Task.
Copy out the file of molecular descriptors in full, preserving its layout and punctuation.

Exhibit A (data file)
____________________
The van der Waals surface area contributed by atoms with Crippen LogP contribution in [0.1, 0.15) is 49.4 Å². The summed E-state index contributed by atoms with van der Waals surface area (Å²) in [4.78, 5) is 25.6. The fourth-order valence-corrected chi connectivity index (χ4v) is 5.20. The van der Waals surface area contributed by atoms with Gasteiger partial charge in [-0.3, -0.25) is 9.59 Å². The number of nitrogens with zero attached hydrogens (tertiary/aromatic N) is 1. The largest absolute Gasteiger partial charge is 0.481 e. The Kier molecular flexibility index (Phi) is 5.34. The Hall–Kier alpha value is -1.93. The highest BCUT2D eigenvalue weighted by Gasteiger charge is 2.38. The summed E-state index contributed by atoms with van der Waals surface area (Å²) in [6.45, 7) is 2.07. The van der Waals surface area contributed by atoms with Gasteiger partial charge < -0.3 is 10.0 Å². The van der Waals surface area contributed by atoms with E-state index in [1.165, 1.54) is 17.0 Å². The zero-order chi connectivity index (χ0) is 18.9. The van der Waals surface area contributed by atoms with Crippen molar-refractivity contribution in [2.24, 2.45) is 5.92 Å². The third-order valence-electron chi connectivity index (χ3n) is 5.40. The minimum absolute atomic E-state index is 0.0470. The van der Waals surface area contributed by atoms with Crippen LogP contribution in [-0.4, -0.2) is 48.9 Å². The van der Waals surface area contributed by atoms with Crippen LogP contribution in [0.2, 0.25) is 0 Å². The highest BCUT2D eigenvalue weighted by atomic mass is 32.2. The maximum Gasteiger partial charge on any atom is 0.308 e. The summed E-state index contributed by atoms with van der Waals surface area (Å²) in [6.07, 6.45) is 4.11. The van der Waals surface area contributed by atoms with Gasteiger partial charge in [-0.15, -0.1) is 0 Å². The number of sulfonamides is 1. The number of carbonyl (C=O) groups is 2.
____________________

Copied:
The van der Waals surface area contributed by atoms with Crippen LogP contribution in [0.1, 0.15) is 49.4 Å². The summed E-state index contributed by atoms with van der Waals surface area (Å²) in [4.78, 5) is 25.6. The fourth-order valence-corrected chi connectivity index (χ4v) is 5.20. The van der Waals surface area contributed by atoms with Gasteiger partial charge in [-0.3, -0.25) is 9.59 Å². The number of nitrogens with zero attached hydrogens (tertiary/aromatic N) is 1. The largest absolute Gasteiger partial charge is 0.481 e. The Kier molecular flexibility index (Phi) is 5.34. The Hall–Kier alpha value is -1.93. The highest BCUT2D eigenvalue weighted by Gasteiger charge is 2.38. The summed E-state index contributed by atoms with van der Waals surface area (Å²) in [6.45, 7) is 2.07. The van der Waals surface area contributed by atoms with Gasteiger partial charge < -0.3 is 10.0 Å². The van der Waals surface area contributed by atoms with E-state index in [1.165, 1.54) is 17.0 Å². The zero-order chi connectivity index (χ0) is 18.9. The van der Waals surface area contributed by atoms with Crippen molar-refractivity contribution in [2.24, 2.45) is 5.92 Å². The third-order valence-electron chi connectivity index (χ3n) is 5.40. The minimum absolute atomic E-state index is 0.0470. The van der Waals surface area contributed by atoms with Crippen LogP contribution in [-0.4, -0.2) is 48.9 Å². The van der Waals surface area contributed by atoms with Crippen LogP contribution in [0.2, 0.25) is 0 Å². The highest BCUT2D eigenvalue weighted by atomic mass is 32.2. The maximum Gasteiger partial charge on any atom is 0.308 e. The summed E-state index contributed by atoms with van der Waals surface area (Å²) in [6.07, 6.45) is 4.11. The van der Waals surface area contributed by atoms with Gasteiger partial charge in [-0.15, -0.1) is 0 Å². The number of sulfonamides is 1. The number of carbonyl (C=O) groups is 2.